But the workers from the Torres Strait Trawling Company in far north Queensland have found a reprieve at a supermarket in the outback town of Cloncurry.
Skippers and deckhands have ditched the saltwater for red dirt and tried their hands at gardening, stacking shelves, and delivering groceries to some of the country’s most remote cattle stations.
Ronald Wenless, who skippered a boat for the company, said it was a position he had never been put in after decades in the industry.
“I’ve seen years where prices go down on your prawns, and you struggle through that year,” he said.
“This would be the first time I’ve ever seen something like this in my time fishing.”
Upskilling for the next downturn
Daniel Stovell, who skippered a different boat, said he took the opportunity to upskill to make himself more employable.
“I’ve been doing the truck runs; I don’t have a licence yet, but I’ve got my learners and logbook,” he said.
“I haven’t learnt to use the checkout yet, but that’s next.”
The crew were out on the boats when the COVID-19 restrictions started to come into place.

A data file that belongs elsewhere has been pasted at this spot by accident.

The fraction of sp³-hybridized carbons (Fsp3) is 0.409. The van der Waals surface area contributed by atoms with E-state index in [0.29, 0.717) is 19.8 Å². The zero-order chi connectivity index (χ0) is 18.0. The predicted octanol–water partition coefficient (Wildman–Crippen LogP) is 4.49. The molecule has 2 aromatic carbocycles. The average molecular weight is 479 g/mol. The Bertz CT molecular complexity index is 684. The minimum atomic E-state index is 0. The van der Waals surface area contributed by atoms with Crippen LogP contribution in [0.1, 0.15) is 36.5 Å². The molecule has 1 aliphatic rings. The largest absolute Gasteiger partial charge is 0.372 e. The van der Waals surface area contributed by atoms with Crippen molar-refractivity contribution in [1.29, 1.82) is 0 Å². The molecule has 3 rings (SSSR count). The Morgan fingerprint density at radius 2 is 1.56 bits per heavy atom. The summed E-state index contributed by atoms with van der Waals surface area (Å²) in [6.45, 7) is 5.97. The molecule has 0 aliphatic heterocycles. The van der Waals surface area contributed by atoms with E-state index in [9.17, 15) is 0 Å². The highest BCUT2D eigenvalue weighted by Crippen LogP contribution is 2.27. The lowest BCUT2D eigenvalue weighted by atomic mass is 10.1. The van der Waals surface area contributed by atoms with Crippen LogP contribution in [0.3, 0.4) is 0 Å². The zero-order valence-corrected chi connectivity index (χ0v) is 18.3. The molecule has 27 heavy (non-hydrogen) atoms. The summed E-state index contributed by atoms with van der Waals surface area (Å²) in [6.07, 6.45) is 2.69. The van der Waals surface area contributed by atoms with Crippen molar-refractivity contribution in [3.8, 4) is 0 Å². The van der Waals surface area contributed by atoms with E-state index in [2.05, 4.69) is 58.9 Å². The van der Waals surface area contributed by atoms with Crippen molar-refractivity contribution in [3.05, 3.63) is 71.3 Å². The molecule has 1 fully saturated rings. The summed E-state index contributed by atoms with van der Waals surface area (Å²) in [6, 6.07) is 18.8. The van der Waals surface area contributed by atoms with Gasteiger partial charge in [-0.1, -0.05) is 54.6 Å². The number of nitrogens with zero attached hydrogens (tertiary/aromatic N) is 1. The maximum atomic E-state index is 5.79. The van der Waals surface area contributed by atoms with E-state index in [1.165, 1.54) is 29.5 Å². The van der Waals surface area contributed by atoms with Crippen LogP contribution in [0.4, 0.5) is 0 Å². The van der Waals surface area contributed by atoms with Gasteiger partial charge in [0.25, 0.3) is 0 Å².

“I knew there were restrictions; my family started talking about them first to me, particularly my mother,” Stovell said.
“Then they started losing work; they laid my brother off because he works in tourism.
“I’m the only one still working.”
Keen to get back on the sea
While the group was making the most of their time in Cloncurry, Ed Morrison, who owns the trawlers and the supermarket, was keen to get them back on the water.
“We’ve really only got June, July and August, and little bit of September on the coast to catch something,” he said.
“We’re thinking we will go back in June, after the full moon, and we’ll just do three-week shifts.”
Morrison said he expected most of the workers would want to move back to the east coast.
“Jonno, who’s driving the truck at the moment, he’s wanting to stay out here driving,” he said.
“Most of the other guys will go back fishing; fishing is what they’re good at.”
– ABC / Eric BarkerJump to next article